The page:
Version Reviewed: 1.0.6
Device Reviewed On: iPad 2
Graphics / Sound Rating:
Game Controls Rating:
Replay Value Rating:
Save Them All is an endless runner that has a lot to love...in theory. In the interest of not burying the lede, that means that this is a game with a few issues.
But there’s a lot to love! First, there’s the concept: players need to rescue humans, which goes toward a global counter of saving humanity. Leaderboards for “most humans saved” reset every 24 hours, so there’s more opportunity to save as many humans as possible. These humans saved can be used as points to upgrade powers and abilities – and yes, it’s possible to buy more of these through IAP. But there are even items that will unlock when the total population saved reaches a certain total.
Oh, and saving humans and staying alive is conceptually cool too. Save a woman by punching a giant zombie so hard that it explodes? Why yes, I will. Incoming meteor? Use bullet time to be jumping when it lands, then smash into it at the right moment. Save an abducted woman by jumping in mid-air and snatching her from the UFO’s tractor beam? Sure. Nuke coming for population: protagonist’s face? Smash that too. This game is designed to make the player feel really, really cool.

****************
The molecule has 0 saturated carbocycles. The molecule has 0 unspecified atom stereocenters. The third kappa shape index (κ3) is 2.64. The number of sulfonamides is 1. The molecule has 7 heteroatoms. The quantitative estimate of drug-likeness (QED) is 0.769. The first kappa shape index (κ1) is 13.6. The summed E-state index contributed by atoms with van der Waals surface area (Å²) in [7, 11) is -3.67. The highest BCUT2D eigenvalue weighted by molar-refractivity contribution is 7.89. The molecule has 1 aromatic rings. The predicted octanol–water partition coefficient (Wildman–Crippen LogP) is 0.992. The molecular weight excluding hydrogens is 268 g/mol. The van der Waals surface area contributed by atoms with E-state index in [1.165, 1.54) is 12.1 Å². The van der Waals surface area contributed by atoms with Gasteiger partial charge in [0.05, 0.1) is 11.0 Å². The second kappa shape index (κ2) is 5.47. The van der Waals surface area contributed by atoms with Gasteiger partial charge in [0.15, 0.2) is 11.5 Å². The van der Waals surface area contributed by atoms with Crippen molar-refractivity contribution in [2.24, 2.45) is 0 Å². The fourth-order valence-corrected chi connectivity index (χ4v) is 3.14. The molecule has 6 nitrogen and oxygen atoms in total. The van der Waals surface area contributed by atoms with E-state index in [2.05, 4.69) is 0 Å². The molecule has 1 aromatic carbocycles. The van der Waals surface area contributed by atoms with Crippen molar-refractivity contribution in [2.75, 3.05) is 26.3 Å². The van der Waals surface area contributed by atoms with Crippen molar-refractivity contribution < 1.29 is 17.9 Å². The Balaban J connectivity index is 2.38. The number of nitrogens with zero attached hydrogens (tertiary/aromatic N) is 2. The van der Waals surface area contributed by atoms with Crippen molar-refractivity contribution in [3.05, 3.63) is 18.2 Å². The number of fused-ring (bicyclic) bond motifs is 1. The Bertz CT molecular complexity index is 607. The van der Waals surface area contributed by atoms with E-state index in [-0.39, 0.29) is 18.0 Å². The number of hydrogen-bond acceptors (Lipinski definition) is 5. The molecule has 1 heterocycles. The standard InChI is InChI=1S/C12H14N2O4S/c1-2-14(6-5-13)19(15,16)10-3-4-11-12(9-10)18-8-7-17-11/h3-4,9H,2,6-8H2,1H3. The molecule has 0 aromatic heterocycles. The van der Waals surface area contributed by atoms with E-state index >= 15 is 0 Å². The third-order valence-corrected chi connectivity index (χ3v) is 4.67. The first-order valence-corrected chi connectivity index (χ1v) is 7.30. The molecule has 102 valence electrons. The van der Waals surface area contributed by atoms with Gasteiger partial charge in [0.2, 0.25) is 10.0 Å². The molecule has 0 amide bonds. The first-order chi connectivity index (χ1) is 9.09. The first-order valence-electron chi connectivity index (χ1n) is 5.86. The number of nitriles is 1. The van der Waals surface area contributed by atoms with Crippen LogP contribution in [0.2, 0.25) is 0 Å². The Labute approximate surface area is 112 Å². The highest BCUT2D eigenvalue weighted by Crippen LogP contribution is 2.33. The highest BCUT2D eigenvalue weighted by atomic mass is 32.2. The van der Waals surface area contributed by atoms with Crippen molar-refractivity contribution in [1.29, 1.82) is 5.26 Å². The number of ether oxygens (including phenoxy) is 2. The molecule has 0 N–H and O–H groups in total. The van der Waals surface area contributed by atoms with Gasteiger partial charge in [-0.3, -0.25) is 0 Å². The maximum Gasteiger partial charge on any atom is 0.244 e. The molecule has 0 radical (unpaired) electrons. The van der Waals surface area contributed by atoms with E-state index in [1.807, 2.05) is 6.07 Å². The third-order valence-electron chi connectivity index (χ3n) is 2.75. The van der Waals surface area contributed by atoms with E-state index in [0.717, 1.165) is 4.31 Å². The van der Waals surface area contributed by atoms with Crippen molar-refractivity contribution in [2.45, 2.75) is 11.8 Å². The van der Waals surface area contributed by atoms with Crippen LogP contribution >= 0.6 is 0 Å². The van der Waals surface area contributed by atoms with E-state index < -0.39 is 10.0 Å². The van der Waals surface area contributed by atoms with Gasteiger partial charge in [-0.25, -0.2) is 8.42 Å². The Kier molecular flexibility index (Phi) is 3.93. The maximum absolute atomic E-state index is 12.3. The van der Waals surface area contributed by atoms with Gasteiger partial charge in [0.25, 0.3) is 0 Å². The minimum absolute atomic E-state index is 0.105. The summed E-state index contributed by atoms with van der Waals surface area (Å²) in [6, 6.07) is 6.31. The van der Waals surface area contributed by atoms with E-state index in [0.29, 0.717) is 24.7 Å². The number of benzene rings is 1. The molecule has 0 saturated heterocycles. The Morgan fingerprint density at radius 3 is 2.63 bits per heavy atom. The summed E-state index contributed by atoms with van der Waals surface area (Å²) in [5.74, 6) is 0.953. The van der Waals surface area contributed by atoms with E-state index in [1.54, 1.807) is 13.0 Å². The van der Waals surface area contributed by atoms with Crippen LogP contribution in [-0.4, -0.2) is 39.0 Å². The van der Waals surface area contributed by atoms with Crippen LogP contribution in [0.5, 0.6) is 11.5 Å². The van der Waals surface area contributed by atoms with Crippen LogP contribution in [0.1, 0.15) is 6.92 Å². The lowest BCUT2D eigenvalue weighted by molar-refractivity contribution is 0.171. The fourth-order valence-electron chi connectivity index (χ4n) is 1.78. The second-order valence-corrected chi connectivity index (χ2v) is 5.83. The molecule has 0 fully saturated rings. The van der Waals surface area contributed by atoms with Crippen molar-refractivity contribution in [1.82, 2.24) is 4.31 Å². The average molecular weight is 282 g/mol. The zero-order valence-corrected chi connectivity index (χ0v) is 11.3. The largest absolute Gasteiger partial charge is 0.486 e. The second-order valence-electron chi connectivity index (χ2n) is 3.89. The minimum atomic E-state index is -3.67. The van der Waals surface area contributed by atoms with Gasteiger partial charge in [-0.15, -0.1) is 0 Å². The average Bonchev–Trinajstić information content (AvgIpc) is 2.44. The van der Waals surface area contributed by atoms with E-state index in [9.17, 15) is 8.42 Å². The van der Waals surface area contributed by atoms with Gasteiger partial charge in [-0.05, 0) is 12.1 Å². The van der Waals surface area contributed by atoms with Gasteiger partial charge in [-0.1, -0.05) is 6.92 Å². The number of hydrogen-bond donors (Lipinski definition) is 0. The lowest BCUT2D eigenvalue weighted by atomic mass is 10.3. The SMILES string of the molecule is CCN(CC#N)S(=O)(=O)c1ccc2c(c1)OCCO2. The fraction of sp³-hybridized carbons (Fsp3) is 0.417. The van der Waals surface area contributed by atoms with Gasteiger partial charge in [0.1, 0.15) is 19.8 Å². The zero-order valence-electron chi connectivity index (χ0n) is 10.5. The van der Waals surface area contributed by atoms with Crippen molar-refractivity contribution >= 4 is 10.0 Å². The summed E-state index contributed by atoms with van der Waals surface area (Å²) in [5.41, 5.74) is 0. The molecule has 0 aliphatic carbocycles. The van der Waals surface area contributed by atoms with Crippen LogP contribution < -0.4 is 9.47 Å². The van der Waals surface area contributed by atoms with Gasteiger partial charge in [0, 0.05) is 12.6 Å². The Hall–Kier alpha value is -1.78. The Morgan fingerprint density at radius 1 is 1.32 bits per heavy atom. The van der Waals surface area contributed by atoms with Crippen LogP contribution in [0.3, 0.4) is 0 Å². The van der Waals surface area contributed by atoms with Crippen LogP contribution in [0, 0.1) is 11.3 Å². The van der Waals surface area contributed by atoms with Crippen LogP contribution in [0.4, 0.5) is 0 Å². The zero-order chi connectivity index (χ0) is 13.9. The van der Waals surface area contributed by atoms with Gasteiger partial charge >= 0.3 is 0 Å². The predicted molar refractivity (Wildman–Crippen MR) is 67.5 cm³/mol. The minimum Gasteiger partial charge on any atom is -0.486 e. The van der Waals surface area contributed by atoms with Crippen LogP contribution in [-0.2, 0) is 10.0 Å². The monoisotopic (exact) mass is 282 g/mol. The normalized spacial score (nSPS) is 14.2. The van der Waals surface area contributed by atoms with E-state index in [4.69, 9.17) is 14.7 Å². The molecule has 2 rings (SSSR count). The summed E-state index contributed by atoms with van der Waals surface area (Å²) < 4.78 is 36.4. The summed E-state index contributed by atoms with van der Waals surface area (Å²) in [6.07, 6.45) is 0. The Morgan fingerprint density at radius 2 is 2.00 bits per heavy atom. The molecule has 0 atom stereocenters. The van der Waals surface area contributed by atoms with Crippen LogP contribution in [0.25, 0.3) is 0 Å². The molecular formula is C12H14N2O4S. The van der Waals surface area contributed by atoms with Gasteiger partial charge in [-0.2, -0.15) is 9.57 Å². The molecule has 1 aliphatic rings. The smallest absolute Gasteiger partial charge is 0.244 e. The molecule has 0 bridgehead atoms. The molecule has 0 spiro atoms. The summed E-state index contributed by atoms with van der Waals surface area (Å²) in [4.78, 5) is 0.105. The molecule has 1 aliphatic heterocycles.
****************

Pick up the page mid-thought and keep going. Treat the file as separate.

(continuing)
It just doesn’t play like it’s really, really cool. There’s overall a severe lack of polish (something surprising from a Chillingo-published title). It’s little things like starting out running, and suddenly going into bullet time because a meteor is coming in right away. The visuals and interface have an amateurish look to them, like there was a lot of placeholder art leftover before the smoother final version. Everything looks either generic or really cheesy. There’s just too much that the player has to control and do, as well; when a swiping control system involves diagonals to activate things, there’s a chance it may have gone too far.
This is again why I find myself surprised that this is a Chillingo game – the level of polish just isn’t quite there for Save Them All. Even the title belies its true potential. Again, this is a game great in theory, and smashing nukes with bare fists is never not just exceptionally awesome, but it only goes so far to raise the quality of the experience.